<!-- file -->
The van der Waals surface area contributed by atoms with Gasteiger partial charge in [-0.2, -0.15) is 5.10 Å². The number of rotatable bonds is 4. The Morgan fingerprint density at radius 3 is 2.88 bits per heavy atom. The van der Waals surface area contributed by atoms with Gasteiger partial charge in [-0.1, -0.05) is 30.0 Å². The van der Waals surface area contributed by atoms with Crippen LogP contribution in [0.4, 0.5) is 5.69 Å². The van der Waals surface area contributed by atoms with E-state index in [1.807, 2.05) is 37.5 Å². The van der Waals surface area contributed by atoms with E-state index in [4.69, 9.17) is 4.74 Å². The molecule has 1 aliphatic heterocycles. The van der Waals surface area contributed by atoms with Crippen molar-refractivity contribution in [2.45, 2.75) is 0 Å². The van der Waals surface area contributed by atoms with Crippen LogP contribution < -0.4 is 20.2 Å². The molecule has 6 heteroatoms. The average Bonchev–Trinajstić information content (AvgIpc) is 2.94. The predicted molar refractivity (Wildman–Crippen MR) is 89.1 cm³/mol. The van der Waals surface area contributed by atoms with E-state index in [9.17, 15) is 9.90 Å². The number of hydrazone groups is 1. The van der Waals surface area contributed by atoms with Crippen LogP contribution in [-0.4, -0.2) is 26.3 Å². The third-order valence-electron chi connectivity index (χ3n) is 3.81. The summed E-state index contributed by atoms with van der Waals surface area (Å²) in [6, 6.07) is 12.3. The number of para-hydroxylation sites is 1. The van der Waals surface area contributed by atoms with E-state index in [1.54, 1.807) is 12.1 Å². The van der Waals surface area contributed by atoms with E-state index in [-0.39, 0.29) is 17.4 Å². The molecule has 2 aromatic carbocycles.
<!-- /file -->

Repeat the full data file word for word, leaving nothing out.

The van der Waals surface area contributed by atoms with Gasteiger partial charge in [-0.2, -0.15) is 5.10 Å². The number of rotatable bonds is 4. The Morgan fingerprint density at radius 3 is 2.88 bits per heavy atom. The van der Waals surface area contributed by atoms with Gasteiger partial charge in [-0.1, -0.05) is 30.0 Å². The van der Waals surface area contributed by atoms with Crippen LogP contribution in [0.4, 0.5) is 5.69 Å². The van der Waals surface area contributed by atoms with E-state index in [1.807, 2.05) is 37.5 Å². The van der Waals surface area contributed by atoms with E-state index in [4.69, 9.17) is 4.74 Å². The molecule has 1 aliphatic heterocycles. The van der Waals surface area contributed by atoms with Crippen molar-refractivity contribution in [2.45, 2.75) is 0 Å². The van der Waals surface area contributed by atoms with Crippen LogP contribution < -0.4 is 20.2 Å². The molecule has 6 heteroatoms. The average Bonchev–Trinajstić information content (AvgIpc) is 2.94. The predicted molar refractivity (Wildman–Crippen MR) is 89.1 cm³/mol. The van der Waals surface area contributed by atoms with E-state index in [9.17, 15) is 9.90 Å². The number of hydrazone groups is 1. The van der Waals surface area contributed by atoms with Crippen LogP contribution in [-0.4, -0.2) is 26.3 Å². The third-order valence-electron chi connectivity index (χ3n) is 3.81. The summed E-state index contributed by atoms with van der Waals surface area (Å²) in [6, 6.07) is 12.3. The number of para-hydroxylation sites is 1. The van der Waals surface area contributed by atoms with E-state index in [1.54, 1.807) is 12.1 Å². The van der Waals surface area contributed by atoms with E-state index in [-0.39, 0.29) is 17.4 Å². The molecule has 2 aromatic carbocycles.